Using Low-Cost Sensors to Evaluate Community-Scale Air Pollution Trends
Particulate air pollution contributes to millions of premature deaths worldwide annually and has major climate feedback effects. This is particularly true of black carbon (BC), a component of particulate matter (PM) that results from incomplete combustion sources and has not been as thoroughly assessed as other air pollutants. Gathering particulate air pollution data within communities most affected by industrial activities and vehicle traffic is necessary in developing solutions to mitigate the social and health inequities that result from exposure.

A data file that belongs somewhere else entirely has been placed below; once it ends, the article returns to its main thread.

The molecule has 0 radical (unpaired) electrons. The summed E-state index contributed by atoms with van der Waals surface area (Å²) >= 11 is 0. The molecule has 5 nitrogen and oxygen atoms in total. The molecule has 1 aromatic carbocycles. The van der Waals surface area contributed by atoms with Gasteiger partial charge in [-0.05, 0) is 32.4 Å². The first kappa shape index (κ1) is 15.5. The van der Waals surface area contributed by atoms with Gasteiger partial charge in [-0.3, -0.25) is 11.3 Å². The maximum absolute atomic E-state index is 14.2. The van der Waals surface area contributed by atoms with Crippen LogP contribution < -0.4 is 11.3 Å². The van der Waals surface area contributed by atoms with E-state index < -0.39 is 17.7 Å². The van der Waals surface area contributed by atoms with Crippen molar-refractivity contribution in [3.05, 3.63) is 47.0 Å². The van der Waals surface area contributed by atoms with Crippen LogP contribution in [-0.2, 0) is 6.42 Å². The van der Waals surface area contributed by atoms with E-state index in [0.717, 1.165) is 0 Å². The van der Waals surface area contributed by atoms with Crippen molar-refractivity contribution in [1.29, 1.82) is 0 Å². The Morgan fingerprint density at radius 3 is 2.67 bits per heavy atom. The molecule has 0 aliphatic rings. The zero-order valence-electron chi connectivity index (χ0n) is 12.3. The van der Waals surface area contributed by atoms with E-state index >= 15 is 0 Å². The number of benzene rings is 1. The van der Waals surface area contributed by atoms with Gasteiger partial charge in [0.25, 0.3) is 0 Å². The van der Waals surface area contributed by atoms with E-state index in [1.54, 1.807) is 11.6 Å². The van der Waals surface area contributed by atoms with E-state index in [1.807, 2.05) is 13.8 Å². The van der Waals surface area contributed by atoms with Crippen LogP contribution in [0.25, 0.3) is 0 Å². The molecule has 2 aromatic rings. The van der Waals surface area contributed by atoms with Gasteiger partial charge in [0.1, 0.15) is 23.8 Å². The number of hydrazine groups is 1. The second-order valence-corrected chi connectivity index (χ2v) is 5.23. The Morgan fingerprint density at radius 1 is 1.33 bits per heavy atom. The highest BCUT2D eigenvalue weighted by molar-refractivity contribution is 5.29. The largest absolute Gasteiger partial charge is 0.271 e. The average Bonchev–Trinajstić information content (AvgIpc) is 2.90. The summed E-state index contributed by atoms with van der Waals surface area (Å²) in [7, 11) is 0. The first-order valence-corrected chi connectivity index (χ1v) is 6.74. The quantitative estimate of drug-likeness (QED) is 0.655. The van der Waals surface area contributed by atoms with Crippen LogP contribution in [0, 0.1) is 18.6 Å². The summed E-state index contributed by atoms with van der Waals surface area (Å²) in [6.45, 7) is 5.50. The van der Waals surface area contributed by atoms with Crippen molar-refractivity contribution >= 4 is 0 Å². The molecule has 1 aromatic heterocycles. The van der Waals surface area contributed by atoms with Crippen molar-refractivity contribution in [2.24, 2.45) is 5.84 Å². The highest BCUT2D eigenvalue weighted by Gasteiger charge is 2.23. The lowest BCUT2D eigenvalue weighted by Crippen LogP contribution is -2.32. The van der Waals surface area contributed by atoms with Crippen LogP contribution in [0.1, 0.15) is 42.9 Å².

My team at LBNL aims to analyze spatiotemporal trends of PM and BC concentrations in vulnerable California communities using our low-cost sensor technology. Our goal is to use high-density air sensor networks to understand the trends in BC concentrations and BC/PM ratios over daily, weekly, and seasonal periods. This will allow us to identify localized regions where air pollution levels are highest as well as the magnitude of different pollutant sources. Once analyzed and visualized, the data will be made widely accessible to the affected communities, local environmental justice organizations, and air quality agencies to empower action.
Message to Sponsor
- Major: Civil and Environmental Engineering
- Sponsor: Rose Hill Foundation
- Mentor: Thomas Kirchstetter